I don't know what the solution is. Parents DO need to be held accountable and live up to their responsibilities. Yet, how can we continue to stand by and be indifferent, when it is clear that way too many parents can't or won't take care of their children??
    Seriously, it breaks my heart. Children are always innocent. They deserve to loved and nurtured.
    Maybe we should just be quicker to remove them from the home. I do realize that is also an imperfect solution, but it infuriates me.
    Children are a gift and should be treated as such.

    September 25, 2011 at 2:07 a.m.
  • lajensen, Instead of throwing good money after bad on the social programs that take responsibility away from the "parents" how bout mandatory birth control for those that are incapable of raising their own properly...that would be much cheaper with fewer victims.

    September 24, 2011 at 10:57 p.m.
  • Allow me to clarify something first off. I'm not a Jason bourne via trained super assassin and I apologize if that is how I came across, the geo in the chest and one in the head was a generalization I used that I should have backed up. Maybe 2 or 3% of the shooters in the world could really do that. I cannot without a pause in-between shots. I am not how ever a gun range shooter either, however gun ranges do make it easier to burn through a large amount of ammo at paper targets. I am combat trained, and trained well. I can put two in the chest and have trained from 7 yards to 25. While never having seen combat, my hat is off to the vets that have. I have been in situations that required me to draw my weapon. I have never shot anyone and pray I never have to. When I broke the rule of if you pull your weapon use it. I stopped carrying my weapon for a long time. But the particular situation dictated that I did not fire and the police arrived within seconds of me drawing my weapon. It was not here in Victoria, bigger cities have much faster response times. So I apologize for any confusion or if it seemed I was blowing my own horn about something I cannot do. I strongly support concealed carry and do so like it was my American express card I don't leave home without it. Thank you for your time and ear.

    September 24, 2011 at 9:25 p.m.
  • While I do not share the view that two in the chest and one in the head is an execution, I was merely stating that if your life or the life of your family or.even that of a complete stranger is in grave danger from a deranged armed felon you shoot to kill, not to wound. We were trained this way for a reason. Because the armed felon is not going to be kind enough to merely shoot you to wound you. These thugs on the street would be more likely to hold the gun to your head and pull the trigger. I'm not talking about nor advocating executions on the street. But if you are trained to use your weapon the right way you do what is necessary to STOP the threat and make sure he doesn't get up again. That's all I was saying, didn't mean to strike a nerve or start an argument about gun control. Like the bumper sticker I saw at the gun range I trained at said. Gun control means hitting your Target.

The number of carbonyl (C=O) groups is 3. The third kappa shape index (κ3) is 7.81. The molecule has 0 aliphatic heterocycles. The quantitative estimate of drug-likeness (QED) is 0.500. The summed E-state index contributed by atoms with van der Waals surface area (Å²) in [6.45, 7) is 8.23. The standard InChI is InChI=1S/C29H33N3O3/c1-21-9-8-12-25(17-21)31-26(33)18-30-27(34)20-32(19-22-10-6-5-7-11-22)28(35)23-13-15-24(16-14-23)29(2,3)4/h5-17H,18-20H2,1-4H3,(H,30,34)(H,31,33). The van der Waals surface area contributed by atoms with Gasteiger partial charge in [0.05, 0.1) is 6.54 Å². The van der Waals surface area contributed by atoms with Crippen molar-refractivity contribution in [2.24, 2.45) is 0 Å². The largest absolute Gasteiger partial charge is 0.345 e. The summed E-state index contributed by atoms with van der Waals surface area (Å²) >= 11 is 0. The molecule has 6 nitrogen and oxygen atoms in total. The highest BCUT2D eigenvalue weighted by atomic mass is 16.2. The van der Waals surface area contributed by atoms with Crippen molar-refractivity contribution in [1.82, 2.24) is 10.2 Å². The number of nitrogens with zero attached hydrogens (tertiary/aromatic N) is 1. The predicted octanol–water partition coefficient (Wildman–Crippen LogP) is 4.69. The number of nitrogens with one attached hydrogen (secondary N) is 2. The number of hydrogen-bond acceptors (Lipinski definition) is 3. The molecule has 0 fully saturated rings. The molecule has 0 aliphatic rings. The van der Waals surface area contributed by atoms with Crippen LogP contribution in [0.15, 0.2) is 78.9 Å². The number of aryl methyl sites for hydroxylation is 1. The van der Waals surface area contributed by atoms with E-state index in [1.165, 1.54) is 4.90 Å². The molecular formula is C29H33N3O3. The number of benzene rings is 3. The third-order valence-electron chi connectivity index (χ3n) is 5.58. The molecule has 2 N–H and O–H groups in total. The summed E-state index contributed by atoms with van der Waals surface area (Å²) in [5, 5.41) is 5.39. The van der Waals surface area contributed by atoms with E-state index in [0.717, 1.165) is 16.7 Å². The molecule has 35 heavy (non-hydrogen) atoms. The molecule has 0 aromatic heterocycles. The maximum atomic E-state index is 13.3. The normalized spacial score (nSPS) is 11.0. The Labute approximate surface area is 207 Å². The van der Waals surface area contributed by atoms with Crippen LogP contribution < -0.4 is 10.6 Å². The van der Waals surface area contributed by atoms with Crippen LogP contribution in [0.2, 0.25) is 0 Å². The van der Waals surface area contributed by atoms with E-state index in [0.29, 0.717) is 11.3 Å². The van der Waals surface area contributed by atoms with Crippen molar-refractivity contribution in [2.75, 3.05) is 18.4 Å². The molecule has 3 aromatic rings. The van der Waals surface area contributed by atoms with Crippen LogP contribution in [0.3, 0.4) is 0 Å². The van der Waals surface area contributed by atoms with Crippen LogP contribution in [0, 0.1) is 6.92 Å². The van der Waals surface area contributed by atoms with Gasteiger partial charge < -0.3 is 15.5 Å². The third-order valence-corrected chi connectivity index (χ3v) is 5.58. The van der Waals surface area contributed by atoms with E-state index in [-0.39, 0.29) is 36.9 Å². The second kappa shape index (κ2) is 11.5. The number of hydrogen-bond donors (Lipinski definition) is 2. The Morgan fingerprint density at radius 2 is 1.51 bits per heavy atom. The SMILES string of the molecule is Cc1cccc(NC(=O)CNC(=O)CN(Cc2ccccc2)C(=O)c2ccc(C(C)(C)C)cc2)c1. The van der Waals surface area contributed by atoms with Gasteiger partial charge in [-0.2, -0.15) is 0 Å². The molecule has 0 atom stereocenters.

September 24, 2011 at 7:32 p.m.
  • 1. I'm a supporter of CHL on college campuses (with reaonable restriciton of course). 2. You have to be 21 years of age to even apply for a CHL. This should quell the stupid argument that we would have "kids" running around with guns on campus. 3. It's obvious that not having a CHL did not stop this thug from bringing a gun on campus. 4. Someone with a CHL would have, more than likely, had the mental capacity to recognize that Washington was shooting wildly and not at anyone in particular. However, the shear firing of the gun itself is more than enough excuse for someone to fire back in self-defense. Wake up Victoria! This could have been alot worse. Had this guy actually killed a bunch of students, (or your own kids) you'd have wished someone would have been there to protect them....

    September 24, 2011 at 2:47 p.m.
  • We are talking about guns, not video games. I have no problem with sane gun laws and sane gun owners. "Two in his chest and one in his head" is not self protection. It is an execution.

    I pray for the Peace Officer that has to decide which armed person to shoot can read the sign on the bad guys chest.

    When you are being shot at those old John Wayne movies suddenly look pretty stupid. And only the the Lone Ranger could shoot the gun out of the bad guys hand and not little Jimmy in the head.

    September 24, 2011 at 1:16 a.m.
  • Wow, it amazes me how little empathy there is out there.
    No, obviously CPS is not great, but cutting funding to social services won't make it any better. Scoffing about social services and saying that families should take care of their own just doesn't get us anywhere and in the meantime, children, I say CHILDREN are falling by the wayside.